Summary: Prose Fiction by George Orwell

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 Setting is an integral part of a story as it draws the readers into a world which in turn develops their understanding of their own. Setting can establish the mood and atmosphere of a story and hence largely influences the human experience of characters in the novel. Through setting in prose fiction such as Nineteen-Eight-Four written by George Orwell, the readers are able to view the world and challenge their pre-existing beliefs. Setting in prose fiction novels is largely shaped by the human experiences of isolation, fear and freedom shown throughout the novels. Furthermore, through exploring these human experience present in prose fiction, readers are able to explicitly highlight how isolation, fear and freedom is shaped through setting in prose fiction.

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Isolation portrayed in prose fiction has been shaped by the use of setting depicting the world as ominous and gloomy, a world that is controlled by a totalitarian government. In the prose fiction novel, Nineteen-Eighty-Four, Winston the protagonist, is isolated to the fact that the world is gloomy and ominous where it suggests there are no human connections and interactions. Winston’s isolation is explored through the quote, “even though the shut window-pane, the world looked cold”. The word ‘cold’ refers to a world in which there is no humanity and civilisation. This restricts characters in the novel to speak freely and interact with others. This evokes a sense of isolation and separation from the world around him. While another example is when Orwell describes the nature of Winston’s work and which in turn highlight how this can depict isolation in the novel. This is shown through the quote, “In the walls of the cubicle there were three orifices…”. The word ‘cubicle’ suggests an enclosed workspace where no social interaction was allowed between employees. This emphasises how setting can impact on the characters in prose fiction and ultimately resulting in isolation present in the characters. Through setting, the readers can comprehend and realise how prose fiction novels like Nineteen-Eight-Four largely influence how characters respond in their world ultimately resulting in isolation.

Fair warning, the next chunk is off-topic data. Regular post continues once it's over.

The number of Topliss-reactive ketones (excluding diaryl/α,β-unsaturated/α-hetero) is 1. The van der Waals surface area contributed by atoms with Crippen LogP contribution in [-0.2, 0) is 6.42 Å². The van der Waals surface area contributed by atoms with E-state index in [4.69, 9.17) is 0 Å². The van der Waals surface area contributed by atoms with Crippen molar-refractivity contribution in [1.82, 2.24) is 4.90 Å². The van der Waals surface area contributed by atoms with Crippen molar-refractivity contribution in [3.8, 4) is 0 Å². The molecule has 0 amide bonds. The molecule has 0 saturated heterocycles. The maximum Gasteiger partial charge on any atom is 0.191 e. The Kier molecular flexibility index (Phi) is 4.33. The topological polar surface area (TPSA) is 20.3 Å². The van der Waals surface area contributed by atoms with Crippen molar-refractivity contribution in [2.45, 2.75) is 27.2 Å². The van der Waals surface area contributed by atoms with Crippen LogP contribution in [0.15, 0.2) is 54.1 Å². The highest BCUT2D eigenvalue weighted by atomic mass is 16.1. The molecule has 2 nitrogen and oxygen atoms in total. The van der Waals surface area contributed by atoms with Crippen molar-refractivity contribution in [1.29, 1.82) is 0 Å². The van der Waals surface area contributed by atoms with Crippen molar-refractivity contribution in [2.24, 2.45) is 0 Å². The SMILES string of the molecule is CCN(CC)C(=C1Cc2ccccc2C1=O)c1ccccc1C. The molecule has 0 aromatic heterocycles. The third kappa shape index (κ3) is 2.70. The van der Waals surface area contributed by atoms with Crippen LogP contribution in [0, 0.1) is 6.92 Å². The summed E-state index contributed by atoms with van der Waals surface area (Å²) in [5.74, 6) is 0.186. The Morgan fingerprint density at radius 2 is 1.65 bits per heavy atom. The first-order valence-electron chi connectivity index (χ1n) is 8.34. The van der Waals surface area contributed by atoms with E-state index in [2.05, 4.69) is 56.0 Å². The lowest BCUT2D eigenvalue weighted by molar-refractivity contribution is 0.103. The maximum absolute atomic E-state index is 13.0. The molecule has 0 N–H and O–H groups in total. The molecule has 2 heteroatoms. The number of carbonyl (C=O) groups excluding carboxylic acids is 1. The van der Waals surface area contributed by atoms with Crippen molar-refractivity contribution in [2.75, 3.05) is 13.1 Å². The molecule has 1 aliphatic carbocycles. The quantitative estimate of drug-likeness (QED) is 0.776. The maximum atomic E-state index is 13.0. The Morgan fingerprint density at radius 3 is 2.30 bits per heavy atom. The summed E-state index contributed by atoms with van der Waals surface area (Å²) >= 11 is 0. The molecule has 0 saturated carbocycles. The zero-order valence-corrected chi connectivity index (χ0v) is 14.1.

Fear is a prominent human experience faced by characters in prose fiction novels. It is though surveillance and technology that fear starts to take over the characters. It allows the totalitarian government to control the citizen essentially making them fear them. It is seen through the quotes from Nineteen-Eighty-Four, “on each landing, opposite the lift-shaft, the poster with the enormous face gazed from the wall… the eyes followed you about when you move. BIG BROTHER IS WATCHING YOU”. This suggests a sense of fear and no opportunity for warmth and affliction. As Winston walks, he sees the posters plastered everywhere which implies there is no privacy and they are perpetually monitored. The characters are made to feel enclosed and subservient, hence evokes a sense of fear throughout the citizens in the society that they live in. Furthermore, Orwell explores the world in which Winston fears. This is specifically conveyed within Winston’s imagined future in, “a world of… monstrous machines and terrifying weapons… three hundred million people all with the same face”. The use of cumulative listing suggests that he fears the future world in which there will be war and technology used for defence. Therefore, through the setting shown throughout Nineteen-Eighty-Four, the prominent theme of fear is present in prose fiction novels and is largely influenced by the setting around the characters.

Freedom is shaped through the setting shown in prose fiction specifically Nineteen-Eighty-Four by George Orwell. This is seen through Winston and Julia’s relationship. In contrast to the reality of their world of Oceania in which people are restricted and confined, they feel free and unrestrained. While in Mr Charringtons shop, Orwell explores the independence and free thought through the quote, “a man and women with no clothes on, making love when they chose, talking of what they chose”. The repetition of ‘chose’ suggests they do not have anything to fear or be afraid of, they felt free. However, this is juxtaposed by the fact that they live in a world in which they are restricted and governed by the government and ultimately not allowed to think for their own. Setting largely influences their freedom and relationship because in the world they live in, they are constantly being watched and not allowed to interact physically and socially with others. However, when they go to a room with a different setting in which they are not monitored, they are made to feel free and limitless. They let go of their thought and have that intimate relationship they needed in their world of Oceania. Therefore, the human experience of freedom is typically shaped by different type of setting present in the novel.

Furthermore, through the use of setting present in prose fiction, specifically Nineteen-Eighty-Four by George Orwell, the human experience of isolation, fear and freedom are fundamentally influenced by setting described in prose fiction novels.  

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